After the FAA started to allow commercial firms to operate drones in the national airspace, the use of these unmanned aerial vehicles (UAV) by insurance companies has really started to pick up in after last year’s hurricane season as drones were widely used to inspect property claims. Now almost a year later many insurance companies have added the aircraft to their arsenal of tools, although some insurers remain in testing phase.
State Farm, Chubb, and Travelers
Claims Journal recently took a look at drone use among some of the largest insurance companies.
State Farm, was the first insurance company that received FAA permission to operate drones for commercial use. They started testing with UAV’s in 2016 and deployed a limited number of drone pilot teams late in August 2017 to investigate claims that resulted from large weather events that produced wind and hail damage. The insurer aims to increase efficiency and enhanced customer service with the use of drones.
Chubb also turned to the use of drones to perform standard property damage inspections as well as damage resulting from catastrophes says Erik G. Olsen, vice president and executive property specialist in Chubb’s Risk Engineering Services department. During the fourth quarter, last year about half of all their drone flights were to assist with post-catastrophe claims.
“They [drones] enable us to quickly see more and gain access to properties more efficiently without putting inspectors in potentially dangerous situations,” Olsen said. “Chubb’s risk engineering pilots helped claim teams assess damage over target locations for our clients,” Olson explained. “Chubb also deployed internal drone operators for claims assistance in flood-ravaged neighborhoods where the company had personal lines clients. ”
Travelers reportedly uses drones for both daily claim inspections in addition to catastrophes. According to Jim Wucherpfenning, vice president of property claims at Travelers the company has recently expanded their drone program and as of last month they now employ about 550 FAA certified commercial drone pilots. Wucherpfenning believes that with more than 15,000 drone flights in 48 states, Travelers is the largest commercial drone users in any industry in the U.S. Especially when it comes to roof damage inspections, the use of UAV’s has reduced the claim cycle times and improved customer service. Wucherpfenning said that:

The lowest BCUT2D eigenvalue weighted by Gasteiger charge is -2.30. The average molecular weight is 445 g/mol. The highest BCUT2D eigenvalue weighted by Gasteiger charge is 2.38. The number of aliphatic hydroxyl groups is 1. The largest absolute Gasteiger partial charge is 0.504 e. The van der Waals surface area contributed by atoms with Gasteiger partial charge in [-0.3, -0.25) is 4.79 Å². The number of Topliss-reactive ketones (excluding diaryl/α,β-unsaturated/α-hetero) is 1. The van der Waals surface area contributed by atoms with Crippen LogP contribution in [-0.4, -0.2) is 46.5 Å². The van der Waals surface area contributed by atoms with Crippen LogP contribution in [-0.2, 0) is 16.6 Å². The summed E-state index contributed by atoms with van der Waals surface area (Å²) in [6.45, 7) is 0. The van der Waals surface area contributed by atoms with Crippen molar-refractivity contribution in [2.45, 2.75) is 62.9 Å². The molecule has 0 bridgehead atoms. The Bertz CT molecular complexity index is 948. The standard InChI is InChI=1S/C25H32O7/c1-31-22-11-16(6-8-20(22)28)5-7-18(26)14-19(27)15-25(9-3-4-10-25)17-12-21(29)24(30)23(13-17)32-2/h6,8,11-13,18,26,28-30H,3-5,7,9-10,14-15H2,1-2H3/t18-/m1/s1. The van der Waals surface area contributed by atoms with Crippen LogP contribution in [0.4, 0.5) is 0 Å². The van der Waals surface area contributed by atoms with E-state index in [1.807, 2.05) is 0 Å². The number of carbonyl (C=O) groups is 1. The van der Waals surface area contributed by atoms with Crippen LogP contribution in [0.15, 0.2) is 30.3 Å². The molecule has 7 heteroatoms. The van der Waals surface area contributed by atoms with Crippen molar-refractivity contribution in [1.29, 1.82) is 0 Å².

“We’re continuing to see better results from a customer perspective. We’re able to inspect properties more quickly, get the estimates done more quickly and get a check or payment to the customer more quickly. We do use them for response to catastrophes. but we also use them for all other types of claims situations, both commercial and residential, as well as risk control.”
A picture is worth a thousand words
Since insurance companies have started to use drones, they have learned a thing or two. Chubb’s Olsen said that:
“When we first started flying drones, we realized we could see a lot more detail on roofs to help detect and prevent water damage as a result of roof leaks, and other deficiencies,” said Olson. Chubb also started using high resolution and thermal infrared (IR) imagery, about which he said, “One thing we have learned is that this process is neither quick nor easy, but it is extremely valuable. We have to fly for inspections at certain times of the day to get the best imagery, especially for IR thermal results. We have a very short window to capture the best data and imagery to give us the most useful information. This takes a lot of coordination and planning for us and the client.”
The use of drones has enabled Chubb to identify potential causes of loss and allows them to offer risk engineering recommendations in a way that previously was not possible.
“Drone imagery is powerful and not only helps identify exposures hidden to the bare eye, but also helps us achieve recommendations more efficiently,” said Olson. “As they say, ‘A picture is worth a thousand words.’”
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